The Sleep Guide:
The Ideal Sleep Environment for Babies and Kids
The space where your baby and young children sleep, can have a great impact on their sleep quality.
While it used to be advice that babies should sleep in noise, bright rooms to make them be flexible to sleep anywhere and know that it was day time, science sleep data tells us different. Creating a sleep friendly environment is one of the first steps to create healthy sleep habits and support better sleep.
A sleep environment that is very dark, quiet, cool, and comfortable can improve your children’s sleep (and yours).
Sleep Friendly Environment
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01 - Cool Bedroom: maintain optimum temperature
- The recommended temperature range for infants and children is 68-72 degrees Fahrenheit (20-22 Celsius).
- The cooler room allows for deeper, less fragmented sleep
- One way that our bodies prepare for sleep is by cooling down. A drop in body temperature slows metabolism, reduces alertness, and enables sleep to come more easily.
- Body temperature changes throughout the day, hitting its highest point an hour or two before a child’s normal bedtime, dropping quickly once the child is asleep, and staying low until an hour or two before a child wakes for the morning
- Room temperatures that are too warm are associated with an increased risk of SIDS in infants.
02 - Quiet Bedroom
- Keep a quiet bedroom to allow restful sleep.
- Many sleep professionals will recommend using white noise to block sounds from waking a child unnecessarily.
- The current recommendation is for noise machines not to exceed 50dB, or about the noise level of a bathroom shower.
- White noise machines should not be place next to your child's year, or in the crib.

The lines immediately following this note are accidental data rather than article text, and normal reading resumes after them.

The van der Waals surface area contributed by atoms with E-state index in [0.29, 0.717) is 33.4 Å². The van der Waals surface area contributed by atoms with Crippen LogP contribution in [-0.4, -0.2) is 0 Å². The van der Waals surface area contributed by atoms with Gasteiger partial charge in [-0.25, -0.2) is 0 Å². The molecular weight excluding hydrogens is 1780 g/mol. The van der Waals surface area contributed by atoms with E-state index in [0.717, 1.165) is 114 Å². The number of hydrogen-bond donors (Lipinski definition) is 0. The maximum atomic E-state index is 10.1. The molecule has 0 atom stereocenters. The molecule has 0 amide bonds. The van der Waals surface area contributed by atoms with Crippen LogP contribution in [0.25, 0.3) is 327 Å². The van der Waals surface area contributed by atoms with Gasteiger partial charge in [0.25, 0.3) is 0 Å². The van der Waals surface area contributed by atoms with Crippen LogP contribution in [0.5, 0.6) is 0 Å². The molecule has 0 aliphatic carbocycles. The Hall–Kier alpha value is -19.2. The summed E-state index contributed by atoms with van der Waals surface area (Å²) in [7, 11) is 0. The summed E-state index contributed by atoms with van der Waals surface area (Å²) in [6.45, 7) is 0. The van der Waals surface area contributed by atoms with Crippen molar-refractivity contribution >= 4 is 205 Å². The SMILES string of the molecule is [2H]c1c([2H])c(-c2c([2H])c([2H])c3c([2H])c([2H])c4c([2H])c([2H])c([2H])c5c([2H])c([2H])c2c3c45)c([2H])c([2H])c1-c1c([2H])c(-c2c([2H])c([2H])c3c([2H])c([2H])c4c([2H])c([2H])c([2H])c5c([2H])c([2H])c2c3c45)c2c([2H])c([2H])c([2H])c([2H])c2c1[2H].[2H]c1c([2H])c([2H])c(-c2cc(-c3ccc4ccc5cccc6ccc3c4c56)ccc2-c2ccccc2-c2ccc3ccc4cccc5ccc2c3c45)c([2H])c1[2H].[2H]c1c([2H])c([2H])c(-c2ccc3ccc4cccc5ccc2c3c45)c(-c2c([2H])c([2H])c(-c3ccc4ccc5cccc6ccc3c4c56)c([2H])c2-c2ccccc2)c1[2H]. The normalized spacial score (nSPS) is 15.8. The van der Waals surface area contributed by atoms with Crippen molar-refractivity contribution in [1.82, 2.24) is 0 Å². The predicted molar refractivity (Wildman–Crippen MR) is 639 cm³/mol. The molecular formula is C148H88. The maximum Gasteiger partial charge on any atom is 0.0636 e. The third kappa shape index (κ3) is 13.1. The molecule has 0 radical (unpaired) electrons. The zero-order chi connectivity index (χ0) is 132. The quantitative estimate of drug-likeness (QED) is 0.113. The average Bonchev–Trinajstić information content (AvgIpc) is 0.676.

03 - Dark Bedroom
Artificial light at night has a negative effect on sleep.
- Light increases alertness and delays when the body begins to produce the hormone melatonin that signals when to sleep.
- Keep your children's bedroom dark at night.
- If they need a night light on to feel safe, make sure you choose lights in the red/orange spectrum that are less disrupting to melatonin production.
04 - Tech-Free Room
Anything interesting in your child’s sleep environment can cause them to fight sleep.
- Keep electronics outside the bedroom where they sleep.
- Not only electronics represent a distraction for sleep but also the blue lights from screens tell the body is daytime instead of night time.
- Electronic devices in the bedroom are associated with less sleep at night and poorer quality sleep.
05 - Safe Sleep Environment
Check out our Safe Sleep Guide to follow the AAP recommendation on safe sleep for babies from 0 - 12 months.
- For older children, it is also important to make sure the sleep environment is child safe proof with electrical outlet covered and furniture attached to the walls.
- If your toddler is already in a toddler's bed or climbing out of the crib, make sure they don't have access to other rooms in the house that might be dangerous for them to explore during the night if they wake up.
Franco, P., Scaillet, S., Valente, F., Chabanski, S., Groswasser, J., Kahn, A. (2001). Ambient temperature is associated with changes in infants’ arousability from sleep. Sleep (3), 325–329. https://doi.org/10.1093/sleep/24.3.325
- American Academy of Pediatrics. (2016). AAP POLICY STATEMENT: SIDS and Other Sleep-Related Infant Deaths: Updated 2016 Recommedations for a Safe Infant Sleeping Environment TASK FORCE ON SUDDEN INFANT DEATH SYNDROME. In Pediatrics (Vol. 138). https://doi.org/10.1542/peds.2016-2938
- AAP's Infant Safe Sleep Recommendations - First Candle
- Naitoh, P., Antony-Baas, V., Muzet, A., & Ehrhart, J. (1982). Dynamic Relation of Sleep Spindles and K-Complexes to Spontaneous Phasic Arousal in Sleeping Human Subjects. Sleep, 5 (1), 58–72. https://doi.org/10.1093/sleep/5.1.58
- Portas, C. M., Krakow, K., Allen, P., Josephs, O., Armony, J. L., & Frith, C. D. (2000). Auditory Processing across the Sleep-Wake Cycle: Simultaneous EEG and fMRI Monitoring in Humans. Neuron, 28 (3), 991–999. https://doi.org/10.1016/S0896-6273(00)00169-0
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Follow the SAFE SLEEP recommendations of the the
American Academy of Pediatrics to reduce the risk of SIDS.